“It was the best of times, it was the worst of times, it was the age of wisdom, it was the age of foolishness, it was the epoch of belief, it was the epoch of incredulity, it was the season of Light, it was the season of Darkness, it was the spring of hope, it was the winter of despair…”
A Tale of Two Cities by Charles Dickens (1859)
These are the opening lines of one of the most popular and critically acclaimed literary works ever written. As a matter of fact it is the bestselling novel of all time. But, I wonder if it would have achieved this distinction if the first lines had been:
“This is the story of the comparison of the socio-economic and political conditions between London and Paris in the late 18th century.”
It just doesn’t have the same impact. Some authors believe that the first lines of a book are the most important lines in the entire work, if these first lines don’t catch the reader’s attention they may not bother to go to the second page.
So what does this have to do with your job search? Think about your resume – do you want it to be read? If so, your first lines better be attention grabbing. A carefully crafted Professional Summary is the resume equivalent of the novel first lines. Give the reader a reason to read more about what you can do for them.
The Summary (sometimes called a Professional Summary or Profile on the resume) is your opportunity to be shamelessly boastful about yourself. It contains several concise statements that focus the reader’s attention on the most important qualities, achievements and abilities you have to offer. It is your one and only chance to attract and hold their attention, to get across what is most important, and to entice the employer to keep reading.
How do you write a summary statement? Start by understanding what you bring to the table, what are your unique skills, strengths, abilities, and contributions. Answer the questions, What would make someone the ideal candidate for this job? What does the employer really want? What special abilities would this person need? What would set the truly exceptional candidate apart from the merely good one?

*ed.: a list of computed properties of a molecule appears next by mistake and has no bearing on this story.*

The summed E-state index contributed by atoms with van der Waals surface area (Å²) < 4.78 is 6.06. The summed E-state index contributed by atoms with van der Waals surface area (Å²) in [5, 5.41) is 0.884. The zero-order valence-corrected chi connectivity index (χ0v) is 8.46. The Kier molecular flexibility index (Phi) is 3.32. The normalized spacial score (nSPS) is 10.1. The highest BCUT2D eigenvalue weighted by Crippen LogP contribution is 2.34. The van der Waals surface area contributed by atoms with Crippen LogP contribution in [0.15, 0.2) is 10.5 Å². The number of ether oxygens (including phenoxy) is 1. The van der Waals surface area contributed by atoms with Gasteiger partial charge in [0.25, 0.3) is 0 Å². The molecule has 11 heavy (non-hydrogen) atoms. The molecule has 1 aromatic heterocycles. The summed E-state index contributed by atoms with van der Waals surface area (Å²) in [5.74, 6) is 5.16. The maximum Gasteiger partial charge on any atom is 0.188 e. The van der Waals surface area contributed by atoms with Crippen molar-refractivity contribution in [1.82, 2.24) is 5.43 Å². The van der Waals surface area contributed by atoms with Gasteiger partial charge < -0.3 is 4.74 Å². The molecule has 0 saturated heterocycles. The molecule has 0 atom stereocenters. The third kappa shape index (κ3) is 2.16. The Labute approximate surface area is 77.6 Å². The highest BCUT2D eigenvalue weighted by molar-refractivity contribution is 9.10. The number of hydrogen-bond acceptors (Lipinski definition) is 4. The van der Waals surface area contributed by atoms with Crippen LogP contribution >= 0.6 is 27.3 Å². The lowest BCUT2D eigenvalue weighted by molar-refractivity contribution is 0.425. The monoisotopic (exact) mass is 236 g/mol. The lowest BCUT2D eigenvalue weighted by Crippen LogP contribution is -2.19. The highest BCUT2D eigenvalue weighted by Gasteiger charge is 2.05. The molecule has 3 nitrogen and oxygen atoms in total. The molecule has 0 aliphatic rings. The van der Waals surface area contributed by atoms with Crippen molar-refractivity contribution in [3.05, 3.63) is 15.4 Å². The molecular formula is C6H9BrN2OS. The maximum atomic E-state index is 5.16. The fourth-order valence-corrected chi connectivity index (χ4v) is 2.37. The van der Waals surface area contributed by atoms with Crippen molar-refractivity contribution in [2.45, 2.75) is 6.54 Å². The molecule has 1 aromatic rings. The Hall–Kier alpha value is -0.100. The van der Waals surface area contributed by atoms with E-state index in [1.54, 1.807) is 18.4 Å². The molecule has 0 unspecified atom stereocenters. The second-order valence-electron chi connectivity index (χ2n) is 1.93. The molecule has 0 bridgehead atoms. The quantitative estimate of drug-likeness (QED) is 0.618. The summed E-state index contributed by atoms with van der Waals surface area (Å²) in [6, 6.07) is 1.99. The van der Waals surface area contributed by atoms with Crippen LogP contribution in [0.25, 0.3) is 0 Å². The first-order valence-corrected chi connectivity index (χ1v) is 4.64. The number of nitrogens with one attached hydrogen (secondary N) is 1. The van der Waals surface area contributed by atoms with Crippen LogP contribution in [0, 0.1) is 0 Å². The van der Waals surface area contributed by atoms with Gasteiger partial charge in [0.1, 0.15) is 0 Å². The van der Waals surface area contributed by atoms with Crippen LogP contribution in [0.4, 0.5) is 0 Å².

The ingredients of a well written summary include the some or all of the following:
- A short description of your professional branding
- Followed by a significant contribution – a well documented accomplishment
- Breadth or depth of both soft skills and hard skills, or unique mix of skills
- Range of environments in which you have experience.
A typical Summary does very little to create that first impression you need that generates the kind of interest you need to keep the attention of a reader that may have dozens of resumes to screen. Which of these two Summaries do you think would generate the most interest?
Successful operations manager with experience in a multiple industries. Team player with the ability to communicate with all levels in an organization.
Hands-on operations professional with experience leading both cost centers and profit-and-loss centers to deliver increased operating profit through revenue growth and expense reduction. Grew most recent year sales by 9.5% and gross margin by 1.8 percentage points while the market declined 5.4%. Expertise in operations, supply chain management, quality systems, product development, sales and marketing. Proven track record of building and managing teams across multiple industries and functions to consistently deliver exceptional financial and operational results.
I think we can agree that the second makes more impact; we want to know more about how this person grew sales by 9.5% while the market declined 5.4%. It gives us the reason to read more, it piques our interest, and we are excited that someone who has done this is available and interested in our opening/company.
Don’t squander your opportunity to make that first impression, you never get a second chance.
Notice how using a strong branding statement cancels out the need to have an Objective on your resume. Most resumes in today’s environment do not have the Objective section.
Rick Christensen: Director, Career Transition Practice Rick has been a career consultant for over 25 years, serving a very broad-based and diverse clientele. His specialties include effective group facilitation, one-on-one coaching and consultation at all levels including senior executives.
Rick’s passion is coaching individuals through career transitions, developing career management strategies and in identifying and sharpening competencies to open doors to new opportunities. His efforts have assisted thousands of individuals achieve their full potential.
Contact Rick at: Rick@CareerDevelopmentPartners.com